The other alternative is telling the animal to seek food and eat! However, this is not always a possible or efficient process. Occasionally you or your pet may experience low blood sugar, or hypoglycaemia, as the sensation of feeling hungry, craving sugar and even feeling shaky, light headed and panicky if you are not able to quickly have something to eat. This is your body way of telling you to find something to eat URGENTLY to increase your blood sugar levels and return them to “normal”.

On the other end of the scale, extremely high blood glucose levels, a.k.a hyperglycaemia, are equally detrimental to health and function, having a toxic effect on organs and blood vessels. Left unregulated for too long hyperglycaemia can cause diabetic coma, severe dehydration (as the body puts water back into the bloodstream to try and dilute the high amounts of blood glucose), tiredness or blurred vision, and long-term effects such as cataracts and loss of muscle mass.

Luckily for most of us and our pets, this constant battle of glucose regulation carries on inside of us without us needing to give it much thought. However, for those owners and pets with diabetes balancing this glucose regulation must be done consciously instead via appropriate dietary choices and insulin therapy where needed.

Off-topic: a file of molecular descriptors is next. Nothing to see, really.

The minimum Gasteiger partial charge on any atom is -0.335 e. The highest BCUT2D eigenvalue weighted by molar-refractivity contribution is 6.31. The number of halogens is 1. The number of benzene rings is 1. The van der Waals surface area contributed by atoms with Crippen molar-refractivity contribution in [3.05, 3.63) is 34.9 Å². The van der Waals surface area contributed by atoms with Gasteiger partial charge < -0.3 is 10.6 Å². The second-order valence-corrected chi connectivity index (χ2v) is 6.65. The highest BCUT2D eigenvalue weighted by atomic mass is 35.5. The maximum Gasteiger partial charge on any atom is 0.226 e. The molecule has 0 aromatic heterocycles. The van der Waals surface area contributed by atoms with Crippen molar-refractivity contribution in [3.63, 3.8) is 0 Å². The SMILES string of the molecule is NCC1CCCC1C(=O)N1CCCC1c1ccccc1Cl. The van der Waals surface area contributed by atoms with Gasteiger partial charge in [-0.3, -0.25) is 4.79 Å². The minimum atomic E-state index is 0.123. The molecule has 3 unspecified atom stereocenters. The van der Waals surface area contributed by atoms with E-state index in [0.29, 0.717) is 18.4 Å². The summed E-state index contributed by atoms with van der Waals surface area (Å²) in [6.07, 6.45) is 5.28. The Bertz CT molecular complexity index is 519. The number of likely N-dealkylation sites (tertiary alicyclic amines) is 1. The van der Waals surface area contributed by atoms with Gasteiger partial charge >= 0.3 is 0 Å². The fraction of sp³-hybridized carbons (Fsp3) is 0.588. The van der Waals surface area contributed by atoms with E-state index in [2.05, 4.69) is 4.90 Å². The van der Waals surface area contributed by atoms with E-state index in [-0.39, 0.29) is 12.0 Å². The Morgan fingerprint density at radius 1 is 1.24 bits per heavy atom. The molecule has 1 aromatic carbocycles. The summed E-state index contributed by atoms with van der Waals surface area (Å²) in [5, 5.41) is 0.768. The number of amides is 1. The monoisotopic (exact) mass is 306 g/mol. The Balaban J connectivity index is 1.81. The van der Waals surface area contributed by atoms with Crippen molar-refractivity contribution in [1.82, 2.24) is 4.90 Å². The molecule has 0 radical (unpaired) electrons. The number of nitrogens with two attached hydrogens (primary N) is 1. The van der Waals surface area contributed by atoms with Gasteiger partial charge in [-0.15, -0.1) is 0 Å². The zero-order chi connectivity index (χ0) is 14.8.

This description of glucose regulation, however, is the process stripped down to its most basic form. It is not a simple process and please don’t believe that giving your pets more “sugar” is the key to avoiding problems – if anything it is quite the opposite.


Causes of Diabetes

One of the biggest risk factors linked to diabetes is obesity (this goes for pets and owners!). However, other causes are harder to avoid, including chronic pancreatitis, certain medications, middle to old age, gender and even breed type. A list of breeds that are more susceptible to the development of diabetes than others taken from the website www.pet-diabetes.co.uk include:

•    Keeshond 
•    Poodle 
•    Samoyed 
•    Daschund 
•    Alaskan Malamute 
•    Miniature Schnauzer 
•    Chow Chow 
•    Beagle 
•    Doberman 
•    Labrador Retriever
•    Hungarian Puli 
•    Golden Retriever (Juvenile Diabetes)
•    Miniature Pinscher 
•    Old English Sheepdog 
•    Springer Spaniel 
•    Schipperke 
•    Finnish Spitz 
•    West Highland White Terrier 
•    Cairn Terrier


Symptoms of Diabetes

Common symptoms of canine diabetes include: